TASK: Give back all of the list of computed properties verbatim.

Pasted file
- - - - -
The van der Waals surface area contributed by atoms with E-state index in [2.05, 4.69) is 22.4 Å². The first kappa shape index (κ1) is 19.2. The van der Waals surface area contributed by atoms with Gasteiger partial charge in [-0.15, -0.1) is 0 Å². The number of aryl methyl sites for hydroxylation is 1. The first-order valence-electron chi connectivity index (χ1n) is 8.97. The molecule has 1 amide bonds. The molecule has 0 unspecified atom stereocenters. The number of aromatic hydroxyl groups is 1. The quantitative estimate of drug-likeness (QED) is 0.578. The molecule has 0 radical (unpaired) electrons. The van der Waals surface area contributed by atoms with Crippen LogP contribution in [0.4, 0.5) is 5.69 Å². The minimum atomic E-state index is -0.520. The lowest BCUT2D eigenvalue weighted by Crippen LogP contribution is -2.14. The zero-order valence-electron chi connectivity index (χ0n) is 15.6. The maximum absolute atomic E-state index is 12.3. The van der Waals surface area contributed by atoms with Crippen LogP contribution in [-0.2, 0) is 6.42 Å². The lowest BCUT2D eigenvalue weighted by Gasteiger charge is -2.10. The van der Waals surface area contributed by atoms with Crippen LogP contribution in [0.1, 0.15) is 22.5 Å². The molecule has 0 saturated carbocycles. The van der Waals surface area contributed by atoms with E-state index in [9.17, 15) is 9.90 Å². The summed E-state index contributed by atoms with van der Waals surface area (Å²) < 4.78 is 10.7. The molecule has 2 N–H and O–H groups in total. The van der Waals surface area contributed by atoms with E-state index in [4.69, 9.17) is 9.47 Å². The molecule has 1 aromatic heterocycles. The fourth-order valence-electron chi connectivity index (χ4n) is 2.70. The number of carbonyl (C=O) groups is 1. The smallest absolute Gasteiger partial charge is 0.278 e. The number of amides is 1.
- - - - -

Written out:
The van der Waals surface area contributed by atoms with E-state index in [2.05, 4.69) is 22.4 Å². The first kappa shape index (κ1) is 19.2. The van der Waals surface area contributed by atoms with Gasteiger partial charge in [-0.15, -0.1) is 0 Å². The number of aryl methyl sites for hydroxylation is 1. The first-order valence-electron chi connectivity index (χ1n) is 8.97. The molecule has 1 amide bonds. The molecule has 0 unspecified atom stereocenters. The number of aromatic hydroxyl groups is 1. The quantitative estimate of drug-likeness (QED) is 0.578. The molecule has 0 radical (unpaired) electrons. The van der Waals surface area contributed by atoms with Crippen LogP contribution in [0.4, 0.5) is 5.69 Å². The minimum atomic E-state index is -0.520. The lowest BCUT2D eigenvalue weighted by Crippen LogP contribution is -2.14. The zero-order valence-electron chi connectivity index (χ0n) is 15.6. The maximum absolute atomic E-state index is 12.3. The van der Waals surface area contributed by atoms with Crippen LogP contribution in [-0.2, 0) is 6.42 Å². The lowest BCUT2D eigenvalue weighted by Gasteiger charge is -2.10. The van der Waals surface area contributed by atoms with Crippen LogP contribution in [0.1, 0.15) is 22.5 Å². The molecule has 0 saturated carbocycles. The van der Waals surface area contributed by atoms with E-state index in [9.17, 15) is 9.90 Å². The summed E-state index contributed by atoms with van der Waals surface area (Å²) < 4.78 is 10.7. The molecule has 2 N–H and O–H groups in total. The van der Waals surface area contributed by atoms with E-state index in [4.69, 9.17) is 9.47 Å². The molecule has 1 aromatic heterocycles. The fourth-order valence-electron chi connectivity index (χ4n) is 2.70. The number of carbonyl (C=O) groups is 1. The smallest absolute Gasteiger partial charge is 0.278 e. The number of amides is 1.